On 28 and 29 April 2016 a colloquium will be hosted on preventive conservation methods that are based upon the principle that deterioration and damage to works of art can be controlled or slowed down by managing the environmental conditions under which collections are housed and safeguarded.
The project is a collaboration between the University of Antwerp, the Royal Museums of Fine Arts of Belgium, and the Royal Museum of the Armed Forces and of Military History.
For more information on the project and the program of the colloquium, please see the pages about Airchecq on the University’s website.
From the website of the conference, 23 February 2016
National and international experts will present overviews about current evolutions, challenging case studies and new possibilities of state-of-the-art monitoring systems. The presentation of the midterm results of the AIRCHECQ (Air Identification & Registration for Cultural Heritage: Enhancing Climate Quality) project is used as an opportunity to organize this colloquium about advanced measuring tools, improved methods and new concepts for preventive conservation.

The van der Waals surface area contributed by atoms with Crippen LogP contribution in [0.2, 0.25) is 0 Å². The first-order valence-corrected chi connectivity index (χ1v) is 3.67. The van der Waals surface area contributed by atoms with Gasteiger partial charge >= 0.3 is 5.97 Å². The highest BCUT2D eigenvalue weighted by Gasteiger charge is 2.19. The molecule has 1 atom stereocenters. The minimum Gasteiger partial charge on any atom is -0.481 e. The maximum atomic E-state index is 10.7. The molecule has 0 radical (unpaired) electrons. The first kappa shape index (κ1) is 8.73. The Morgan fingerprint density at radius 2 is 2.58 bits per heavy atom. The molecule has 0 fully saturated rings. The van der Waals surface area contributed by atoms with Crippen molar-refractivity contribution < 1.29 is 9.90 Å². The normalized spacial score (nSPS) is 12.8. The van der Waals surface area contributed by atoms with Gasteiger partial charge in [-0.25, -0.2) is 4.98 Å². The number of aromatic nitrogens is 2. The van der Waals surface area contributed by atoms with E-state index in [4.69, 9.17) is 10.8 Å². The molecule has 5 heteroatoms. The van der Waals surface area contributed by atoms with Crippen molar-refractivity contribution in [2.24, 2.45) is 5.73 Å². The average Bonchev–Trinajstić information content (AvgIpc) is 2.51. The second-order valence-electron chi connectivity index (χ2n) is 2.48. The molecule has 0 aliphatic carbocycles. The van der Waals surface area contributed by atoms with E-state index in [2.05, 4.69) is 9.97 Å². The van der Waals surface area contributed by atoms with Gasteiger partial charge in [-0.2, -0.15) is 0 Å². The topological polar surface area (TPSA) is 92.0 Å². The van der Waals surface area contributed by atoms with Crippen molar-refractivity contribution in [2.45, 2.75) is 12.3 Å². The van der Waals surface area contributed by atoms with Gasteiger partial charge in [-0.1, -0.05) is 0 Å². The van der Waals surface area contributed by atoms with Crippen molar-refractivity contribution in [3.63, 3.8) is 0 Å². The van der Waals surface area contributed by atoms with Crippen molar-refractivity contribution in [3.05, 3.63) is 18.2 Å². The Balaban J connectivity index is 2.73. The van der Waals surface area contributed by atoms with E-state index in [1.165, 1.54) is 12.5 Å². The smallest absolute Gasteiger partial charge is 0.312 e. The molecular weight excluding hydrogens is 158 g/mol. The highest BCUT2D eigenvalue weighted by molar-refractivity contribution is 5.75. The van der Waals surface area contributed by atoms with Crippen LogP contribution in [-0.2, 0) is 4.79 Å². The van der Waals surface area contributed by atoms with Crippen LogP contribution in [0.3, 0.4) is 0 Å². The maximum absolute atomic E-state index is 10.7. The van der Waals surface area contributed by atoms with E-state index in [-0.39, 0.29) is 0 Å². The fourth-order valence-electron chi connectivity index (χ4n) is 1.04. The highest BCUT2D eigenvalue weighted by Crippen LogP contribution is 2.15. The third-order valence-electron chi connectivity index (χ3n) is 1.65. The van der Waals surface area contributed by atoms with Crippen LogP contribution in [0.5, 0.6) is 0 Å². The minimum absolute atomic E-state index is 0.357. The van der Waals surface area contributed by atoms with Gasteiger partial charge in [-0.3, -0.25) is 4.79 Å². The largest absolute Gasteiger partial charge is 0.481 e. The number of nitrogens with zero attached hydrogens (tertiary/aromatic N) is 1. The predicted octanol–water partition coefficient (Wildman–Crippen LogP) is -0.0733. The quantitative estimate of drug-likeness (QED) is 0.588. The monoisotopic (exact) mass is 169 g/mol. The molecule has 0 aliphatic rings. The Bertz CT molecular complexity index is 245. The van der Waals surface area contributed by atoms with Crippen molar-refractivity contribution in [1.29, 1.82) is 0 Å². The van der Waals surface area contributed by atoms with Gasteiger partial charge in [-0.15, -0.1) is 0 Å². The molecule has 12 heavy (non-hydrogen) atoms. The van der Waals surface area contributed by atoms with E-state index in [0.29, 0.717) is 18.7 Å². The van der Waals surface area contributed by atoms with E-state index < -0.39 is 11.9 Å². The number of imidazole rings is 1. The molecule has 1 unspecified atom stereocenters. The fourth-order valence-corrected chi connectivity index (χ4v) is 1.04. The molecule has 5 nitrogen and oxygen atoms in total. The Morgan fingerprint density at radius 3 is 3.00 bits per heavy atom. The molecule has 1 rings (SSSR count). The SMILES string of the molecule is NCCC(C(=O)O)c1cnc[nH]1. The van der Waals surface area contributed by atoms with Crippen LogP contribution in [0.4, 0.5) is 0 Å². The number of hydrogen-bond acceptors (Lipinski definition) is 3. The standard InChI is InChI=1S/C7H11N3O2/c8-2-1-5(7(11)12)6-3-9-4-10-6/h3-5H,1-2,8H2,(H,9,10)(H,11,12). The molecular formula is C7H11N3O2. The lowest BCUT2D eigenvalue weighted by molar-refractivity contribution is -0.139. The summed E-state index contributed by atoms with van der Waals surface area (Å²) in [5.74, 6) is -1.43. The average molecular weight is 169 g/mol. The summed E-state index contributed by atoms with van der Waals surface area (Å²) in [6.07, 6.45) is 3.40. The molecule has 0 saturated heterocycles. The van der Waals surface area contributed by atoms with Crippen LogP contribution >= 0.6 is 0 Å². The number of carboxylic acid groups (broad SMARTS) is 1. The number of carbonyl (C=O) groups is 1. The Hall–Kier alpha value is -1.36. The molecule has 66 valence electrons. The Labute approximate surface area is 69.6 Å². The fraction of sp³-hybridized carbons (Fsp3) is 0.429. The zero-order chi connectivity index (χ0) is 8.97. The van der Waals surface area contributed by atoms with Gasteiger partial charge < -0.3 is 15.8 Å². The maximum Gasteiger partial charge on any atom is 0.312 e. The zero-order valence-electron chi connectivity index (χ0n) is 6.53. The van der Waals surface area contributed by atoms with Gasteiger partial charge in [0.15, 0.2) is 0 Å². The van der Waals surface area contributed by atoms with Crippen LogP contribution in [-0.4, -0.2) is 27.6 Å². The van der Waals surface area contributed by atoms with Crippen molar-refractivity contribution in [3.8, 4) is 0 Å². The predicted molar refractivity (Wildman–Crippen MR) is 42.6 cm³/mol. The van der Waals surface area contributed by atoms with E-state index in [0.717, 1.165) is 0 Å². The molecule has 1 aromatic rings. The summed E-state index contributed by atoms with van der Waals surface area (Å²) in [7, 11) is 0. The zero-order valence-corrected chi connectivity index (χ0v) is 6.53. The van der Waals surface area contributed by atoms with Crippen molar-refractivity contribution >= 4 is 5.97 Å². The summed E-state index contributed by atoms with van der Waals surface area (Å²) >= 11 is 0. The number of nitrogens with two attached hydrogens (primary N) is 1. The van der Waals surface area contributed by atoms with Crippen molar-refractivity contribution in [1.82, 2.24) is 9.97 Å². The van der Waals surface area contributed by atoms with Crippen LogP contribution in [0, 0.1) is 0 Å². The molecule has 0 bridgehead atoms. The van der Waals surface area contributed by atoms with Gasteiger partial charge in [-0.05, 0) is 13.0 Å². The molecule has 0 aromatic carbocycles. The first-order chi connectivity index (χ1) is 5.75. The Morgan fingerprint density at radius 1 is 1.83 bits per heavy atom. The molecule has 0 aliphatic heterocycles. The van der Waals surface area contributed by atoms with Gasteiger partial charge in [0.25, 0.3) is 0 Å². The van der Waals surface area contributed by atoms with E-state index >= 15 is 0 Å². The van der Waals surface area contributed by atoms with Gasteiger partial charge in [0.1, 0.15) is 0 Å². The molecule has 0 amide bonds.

The colloquium seeks for answers on the following questions:
- How to measure air aggressiveness?
- How to calculate the IAQ-index from the measurements?
- How to evaluate the collection’s sensitivity?
- How to mitigate the IAQ for mixed collections?
The AIRCHECQ project focuses on the (real-time) monitoring of the air aggressiveness. This is realized by measuring simultaneously environmental parameters (e.g., temperature, relative humidity, CO2 concentration, air flow, pollution) and the behavior of materials (e.g., corrosion rate of metal sensors, dimensional changes of wooden objects).
The data will be summarized into one single value: the indoor air quality (IAQ) index. This IAQ index not only incorporates the measurement data: it also includes the sensitivity of the collection (e.g., risk assessment). The IAQ index enables us to develop graphical and intuitive-friendly tools that allow heritage caretakers to manage the indoor air quality (IAQ) themselves. In addition, the performance of several mitigating actions will be evaluated by studying the evolution of the IAQ-index induced by the measures.